Set in the imaginary, neo-colonial country of Bururi, A Dreamer’s Paradise follows the tragic life of Muthina, a victim of poverty, family breakdown, political intrigue and fate.
Muthina distinguishes himself as a gifted and diligent boy throughout his schooling career. At this stage of his life, he has absolute faith in the redeeming power of education. Motivated by a vision of scholarly success opening up economic opportunities, he hurls himself into the world of books and against all odds becomes the top student in the country.
However, the portrayal of Muthina is problematic in that it fails to engage or problematize his naive faith in education. Prematurely hurled into the world of adulthood, Mathina still fails to grasp the forces pitted against him. His dream turns into an indefinite nightmare from which he never recovers. The protagonist lacks initiative and becomes a purposeless victim of political manipulation and circumstance.
Karanja provides no image of hope for the country of his imagination. More disturbingly, he fails to probe the systemic problems underpinning many African countries. His villains are motivated by personal greed and pure malice. Thus the arch-villain Gitonga is portrayed as a hateful being without any positive attributes. Karanja could have handled the rise of the neo-colonial elite in contemporary Africa in a more engaging fashion.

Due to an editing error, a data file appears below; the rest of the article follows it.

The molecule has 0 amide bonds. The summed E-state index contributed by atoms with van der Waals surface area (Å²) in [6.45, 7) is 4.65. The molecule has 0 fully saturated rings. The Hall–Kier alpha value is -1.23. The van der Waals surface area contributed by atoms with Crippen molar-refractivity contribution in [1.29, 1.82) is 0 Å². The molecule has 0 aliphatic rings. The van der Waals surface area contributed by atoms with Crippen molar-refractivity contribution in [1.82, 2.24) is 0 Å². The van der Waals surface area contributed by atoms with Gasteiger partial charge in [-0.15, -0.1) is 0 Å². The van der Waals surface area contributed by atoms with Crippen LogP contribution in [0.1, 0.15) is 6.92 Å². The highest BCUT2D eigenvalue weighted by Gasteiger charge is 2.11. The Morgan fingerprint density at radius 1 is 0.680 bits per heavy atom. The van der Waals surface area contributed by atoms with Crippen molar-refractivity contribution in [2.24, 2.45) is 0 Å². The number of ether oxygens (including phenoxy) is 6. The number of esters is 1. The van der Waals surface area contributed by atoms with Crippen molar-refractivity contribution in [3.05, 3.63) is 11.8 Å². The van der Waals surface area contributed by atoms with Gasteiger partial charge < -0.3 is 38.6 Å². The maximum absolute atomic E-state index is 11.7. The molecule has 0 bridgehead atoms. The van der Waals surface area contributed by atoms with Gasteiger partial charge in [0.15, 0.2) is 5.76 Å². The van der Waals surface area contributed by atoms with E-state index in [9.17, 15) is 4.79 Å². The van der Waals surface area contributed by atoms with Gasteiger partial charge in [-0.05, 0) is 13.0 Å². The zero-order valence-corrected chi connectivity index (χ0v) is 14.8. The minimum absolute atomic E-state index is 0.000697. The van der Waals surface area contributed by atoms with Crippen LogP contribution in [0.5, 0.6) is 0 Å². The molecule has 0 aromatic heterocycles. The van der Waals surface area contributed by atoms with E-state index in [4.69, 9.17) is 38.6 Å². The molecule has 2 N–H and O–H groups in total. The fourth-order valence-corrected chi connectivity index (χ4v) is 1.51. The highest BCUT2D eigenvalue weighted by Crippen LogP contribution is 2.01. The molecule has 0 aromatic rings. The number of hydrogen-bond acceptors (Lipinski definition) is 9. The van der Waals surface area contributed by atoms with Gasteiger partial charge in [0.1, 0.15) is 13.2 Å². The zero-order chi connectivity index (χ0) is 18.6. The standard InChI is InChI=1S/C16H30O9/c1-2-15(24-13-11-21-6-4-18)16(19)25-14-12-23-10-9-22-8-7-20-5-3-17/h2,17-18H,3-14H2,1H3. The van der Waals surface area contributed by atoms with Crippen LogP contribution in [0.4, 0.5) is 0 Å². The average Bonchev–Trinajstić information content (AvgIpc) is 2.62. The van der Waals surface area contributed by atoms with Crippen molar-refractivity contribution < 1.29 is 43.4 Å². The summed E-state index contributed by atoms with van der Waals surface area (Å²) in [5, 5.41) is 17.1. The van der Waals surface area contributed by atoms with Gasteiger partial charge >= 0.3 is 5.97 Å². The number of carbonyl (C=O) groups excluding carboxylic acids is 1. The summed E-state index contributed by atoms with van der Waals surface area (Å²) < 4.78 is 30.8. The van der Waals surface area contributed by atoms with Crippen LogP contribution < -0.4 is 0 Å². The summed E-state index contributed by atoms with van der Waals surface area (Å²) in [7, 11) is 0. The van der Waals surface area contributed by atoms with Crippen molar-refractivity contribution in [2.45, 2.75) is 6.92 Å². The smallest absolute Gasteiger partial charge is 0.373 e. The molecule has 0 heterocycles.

Although thin thematically, the book is a reasonable exploration of the individual psyche. The author’s primary occupation is to examine how Muthina responds to a range of social forces confronting him. While in prison, Muthina is reduced to a dreamer, completely withdrawn from the real world. But just why he finds solace in the image of light remains unclear.
In this, only his second novel, Karanja displays remarkable craftsmanship. As he develops confidence to explore more contemporary issues and adopts a more nuanced approach towards his exposition of African nationalism, he will grow in stature to become an eminent voice in African literature.